Empty Bowls happens once a year, but thousands of families across Western North Carolina struggle every day to get the food they need. Last year, in response to an ongoing increase in the need for emergency food support, MANNA distributed a record 16.4 million pounds of food, which equates to 13.6 million meals. In WNC, one in six people and one in four children is experiencing hunger.
“It’s satisfying to know each bowl we make can help provide meals for fellow community members,” says McCarthy.

With each ticket sold, MANNA can provide the food for 140 meals. Tickets are available for purchase at, or by calling MANNA at (828) 299-FOOD (3663).
Empty Bowls is made possible by the following sponsors:

12 Bones
Annie’s Bakery
Baked Pie Company
Biscuit Head
Corner Kitchen
Deerfield Episcopal
DoubleTree by Hilton
Givens Estate
Ivory Road Café
Mountain City Coffee Roasters
Red Stag Grill
Twisted Laurel
Well Bread Bakery

Better Business Bureau urges checking security breach

Credit Monitoring Equifax announced Thursday that approximately 143 million Americans have had their personal information exposed due to an attack on their system between May and June of this year. The theft obtained consumers’ names, Social Security numbers, birth dates, addresses and, in some cases, driver’s license numbers.

BBB offers the following suggestions for consumers concerned that their personal information has been stolen:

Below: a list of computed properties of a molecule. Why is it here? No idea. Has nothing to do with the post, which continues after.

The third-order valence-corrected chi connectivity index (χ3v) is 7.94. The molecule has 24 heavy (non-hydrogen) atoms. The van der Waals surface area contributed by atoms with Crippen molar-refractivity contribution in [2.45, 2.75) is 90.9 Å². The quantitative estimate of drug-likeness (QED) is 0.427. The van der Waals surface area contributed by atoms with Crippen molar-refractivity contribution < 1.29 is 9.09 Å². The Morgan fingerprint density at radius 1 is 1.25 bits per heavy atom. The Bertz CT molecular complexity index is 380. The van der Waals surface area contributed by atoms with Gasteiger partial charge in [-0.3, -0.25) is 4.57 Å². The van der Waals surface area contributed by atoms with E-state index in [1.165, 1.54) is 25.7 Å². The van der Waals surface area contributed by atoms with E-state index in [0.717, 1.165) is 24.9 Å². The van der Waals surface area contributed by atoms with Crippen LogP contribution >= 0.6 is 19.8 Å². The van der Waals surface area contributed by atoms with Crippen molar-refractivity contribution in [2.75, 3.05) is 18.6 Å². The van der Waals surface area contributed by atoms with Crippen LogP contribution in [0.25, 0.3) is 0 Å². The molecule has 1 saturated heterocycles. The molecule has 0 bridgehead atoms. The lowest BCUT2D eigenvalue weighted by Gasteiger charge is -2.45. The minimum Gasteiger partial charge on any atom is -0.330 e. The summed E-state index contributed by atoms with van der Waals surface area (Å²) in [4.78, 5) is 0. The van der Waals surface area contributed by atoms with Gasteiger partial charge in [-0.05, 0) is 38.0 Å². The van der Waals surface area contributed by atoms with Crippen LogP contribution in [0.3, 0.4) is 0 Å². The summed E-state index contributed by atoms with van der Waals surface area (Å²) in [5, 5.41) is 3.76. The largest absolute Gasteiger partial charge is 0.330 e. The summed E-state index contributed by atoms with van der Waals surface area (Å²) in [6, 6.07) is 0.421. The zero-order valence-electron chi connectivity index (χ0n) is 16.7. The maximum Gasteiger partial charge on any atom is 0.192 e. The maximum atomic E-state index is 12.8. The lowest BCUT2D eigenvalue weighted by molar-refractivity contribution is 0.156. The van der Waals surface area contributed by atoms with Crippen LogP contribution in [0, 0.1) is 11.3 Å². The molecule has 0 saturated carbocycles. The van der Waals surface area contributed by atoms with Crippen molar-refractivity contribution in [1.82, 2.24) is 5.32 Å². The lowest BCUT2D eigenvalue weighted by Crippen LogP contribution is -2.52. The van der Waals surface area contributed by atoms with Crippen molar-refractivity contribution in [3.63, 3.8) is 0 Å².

• Do not take a “wait and see” approach. You must act quickly. Breaches involving Social Security numbers have the potential to be far more detrimental to victims, and the damage can be difficult to repair.
  • Consider taking a preemptive strike by freezing your credit reports. This will not impact existing credit cards and financial accounts, but will create a roadblock for thieves seeking to create fraudulent accounts using your personal information.
  • At a minimum, if you know your Social Security number has been compromised, place a fraud alert on your credit reports. While less effective than a freeze, this will provide an extra layer of protection. 
  • Take advantage of any free credit monitoring services being offered by the company to breach victims. While this is not a preventative measure, this will alert you to new accounts or inquiries using your Social Security number so that you can act quickly to repair the damage.
  • Vigilance is key. Regularly check your credit reports at for unauthorized charges or other signs of fraud. (NOTE: This is the only free credit report option authorized by the Federal Trade Commission.)

When a data breach happens, companies often set up separate websites with information for customers, but BBB recommends that consumers always go to a company’s main website first and follow links from there. Scammers often take advantage of data breaches and subsequent confusion to set up spoof websites and send phishing emails. Expect that scammers will take advantage of this data breach to send out phishing emails and other messages that appear to be from a credit bureau or other legitimate companies. Do not click on links from any email, text or social media messages about this or any other data breach.